PRP For Hair Loss
PRP (platelet-rich plasma) is a nonsurgical hair-loss treatment during which platelets extracted from your own blood are injected into areas of your scalp with thinning hair. While PRP is not yet FDA-approved for hair loss, the research done so far finds PRP to be effective for both age-related hair loss and alopecia areata, a disease that causes hair loss in young and otherwise healthy people. It’s considered a safe, relatively inexpensive, and less invasive alternative to surgery, and the doctors who perform it say it can stimulate the follicles and slow down the rate of hair loss. In some cases, it can regrow hair.
Platelets in your blood play a role in clotting and healing. They are the cells that contain the cell signaling agents that quarterback, or orchestrate, the human body’s tissue rejuvenation and healing systems. Plasma is the liquid in blood that carries the platelets, along with red blood cells and white blood cells.
During a PRP procedure, the Medical Staff separates platelets from your blood and processes them to concentrate the growth factors. Once injected into your scalp, PRP increases blood flow to the hair follicles, stimulates the growth of new follicles, and lengthens the anagen (active) phase of the hair cycle to promote hair growth.
“It stimulates the dormant hair follicles to grow,” explains Dr. David Berman, a plastic surgeon in Sterling, Virginia. “Studies suggest that you get an increased number of hair follicles and increased thickness in the hair shaft.”
PRP injections originated in Europe more than a decade ago. Today, doctors use it for a variety of medical applications, including helping injured joints and wounds to heal more quickly and treating aging skin and hair loss.
Pros and Cons of PRP for Hair Loss
- PRP is nonsurgical, with no downtime or significant safety risks. The entire procedure takes only about 30 minutes.
- A 2019 review of studies finds that overall, both men and women have positive results in terms of increased hair thickness and regrowth.
- The primary objective of the PRP is to slow down or appear to halt the progression of hair loss. A minority of patients will experience slight regrowth.
- This treatment costs significantly less than hair transplant surgery, because it’s a non-surgical treatment, and is not guaranteed to grow new hair, unlike hair transplant surgery.
- Results are temporary. You’ll need up to six treatments, spaced four to six weeks apart, to start and repeated treatments every few months afterward.
- How much improvement you see with PRP will depend on factors like the amount and spacing of your hair loss and how recently the hair loss started. The sooner PRP can be administered after the discovery of hair loss the better. People with large areas of baldness and long-standing baldness likely won’t get good results in terms of hair regrowth, but the treatment can still be useful in patients like this to stop future hair loss.
What happens during a PRP treatment for hair loss?
To start, your Nurse Practitioner or Physician’s Assistant will draw a small amount of your blood. You’ll wait for about 10 minutes while your blood is run through a centrifuge to separate red blood cells from the plasma and concentrate the platelets.
The entire process should take about 10 to 20 minutes, and you should be fine going back to work right after.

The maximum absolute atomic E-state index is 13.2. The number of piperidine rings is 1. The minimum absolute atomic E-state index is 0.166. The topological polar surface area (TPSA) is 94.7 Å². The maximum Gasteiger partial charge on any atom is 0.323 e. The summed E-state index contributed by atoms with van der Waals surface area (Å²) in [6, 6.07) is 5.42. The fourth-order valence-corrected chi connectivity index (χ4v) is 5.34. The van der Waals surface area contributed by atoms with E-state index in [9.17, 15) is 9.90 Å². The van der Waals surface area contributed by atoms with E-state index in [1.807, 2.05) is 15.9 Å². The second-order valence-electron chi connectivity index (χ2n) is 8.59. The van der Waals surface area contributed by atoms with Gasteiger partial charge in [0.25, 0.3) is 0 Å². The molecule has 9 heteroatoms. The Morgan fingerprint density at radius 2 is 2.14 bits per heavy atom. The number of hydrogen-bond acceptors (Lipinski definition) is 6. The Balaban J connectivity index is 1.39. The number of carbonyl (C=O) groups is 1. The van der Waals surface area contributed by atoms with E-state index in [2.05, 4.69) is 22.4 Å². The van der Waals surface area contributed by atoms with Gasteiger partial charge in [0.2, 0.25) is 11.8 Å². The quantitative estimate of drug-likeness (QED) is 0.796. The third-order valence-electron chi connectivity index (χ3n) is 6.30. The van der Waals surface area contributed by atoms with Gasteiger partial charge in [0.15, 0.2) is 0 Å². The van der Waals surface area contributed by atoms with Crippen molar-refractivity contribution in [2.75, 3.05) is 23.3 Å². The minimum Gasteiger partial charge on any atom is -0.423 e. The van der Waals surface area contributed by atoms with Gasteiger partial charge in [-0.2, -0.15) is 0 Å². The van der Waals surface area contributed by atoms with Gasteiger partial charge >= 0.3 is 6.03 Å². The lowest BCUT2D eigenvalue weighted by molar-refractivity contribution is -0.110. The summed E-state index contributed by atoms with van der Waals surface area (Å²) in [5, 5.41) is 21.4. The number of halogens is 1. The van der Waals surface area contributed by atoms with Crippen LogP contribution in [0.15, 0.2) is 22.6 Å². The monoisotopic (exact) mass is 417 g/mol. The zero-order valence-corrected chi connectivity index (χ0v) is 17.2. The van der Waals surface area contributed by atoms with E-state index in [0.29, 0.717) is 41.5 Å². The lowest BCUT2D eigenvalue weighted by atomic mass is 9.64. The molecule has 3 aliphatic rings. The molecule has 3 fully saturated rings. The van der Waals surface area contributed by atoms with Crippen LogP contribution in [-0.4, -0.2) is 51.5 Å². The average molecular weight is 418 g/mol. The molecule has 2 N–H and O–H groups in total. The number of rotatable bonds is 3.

What are the risks and side effects of PRP for hair loss?
PRP injections are nonsurgical and present no significant safety risks. The most common side effects are mild pain, redness, and pinpoint bleeding during the injections. You might also have some discomfort or minor swelling for a few days.
In a 2015 study titled “The Effect of Platelet-Rich Plasma in Hair Regrowth” the safety and clinical efficacy of PRP for hair loss was investigated. The study found that “injection of PRP preparations has a positive therapeutic effect on male androgenic alopecia without major side effects.”
When will you see PRP for hair loss results?
Research on the results of PRP injections in both men and women has been generally positive, although most of the studies have been small. For a 2016 study published in the journal Dermatologic Surgery, researchers tested PRP in 25 people with hair loss. They injected PRP in one half of participants’ heads and an inactive treatment (placebo) in the other half, to see the difference. After three treatments, spaced one month apart, there were improvements in the number and thickness of hairs. Another 2015 study found improvements in hair counts, thickness, and root strength.
Hair restoration as a result of PRP injections will depend a lot on your gender, your age, your genes, your hormones, and other factors, including the amount of hair you had to begin with. “You do have to have some hair,” Dr. Berman says. “If somebody has a huge bald spot, it’s not going to work.”
He adds that there’s a lot of variability from person to person. “You can’t predict whether it’s going to work on a particular person and, if so, how much better their hair is going to be,” he adds. “I tell most patients to allow four months to see a difference. If it hasn’t helped by four months, it probably isn’t going to help you.”
Adopting a healthier lifestyle will increase your chance of success. Eat a balanced diet and stop smoking and using other nicotine products, which disrupt the blood supply your hair needs to grow.
You’ll need repeated injections to see results. The exact number will depend on factors like the amount and pattern of hair loss and your age. Typically, you’ll start with one injection every four to six weeks, for three to six treatments months. Then you’ll space them out to once every three to four months, for up to two years.
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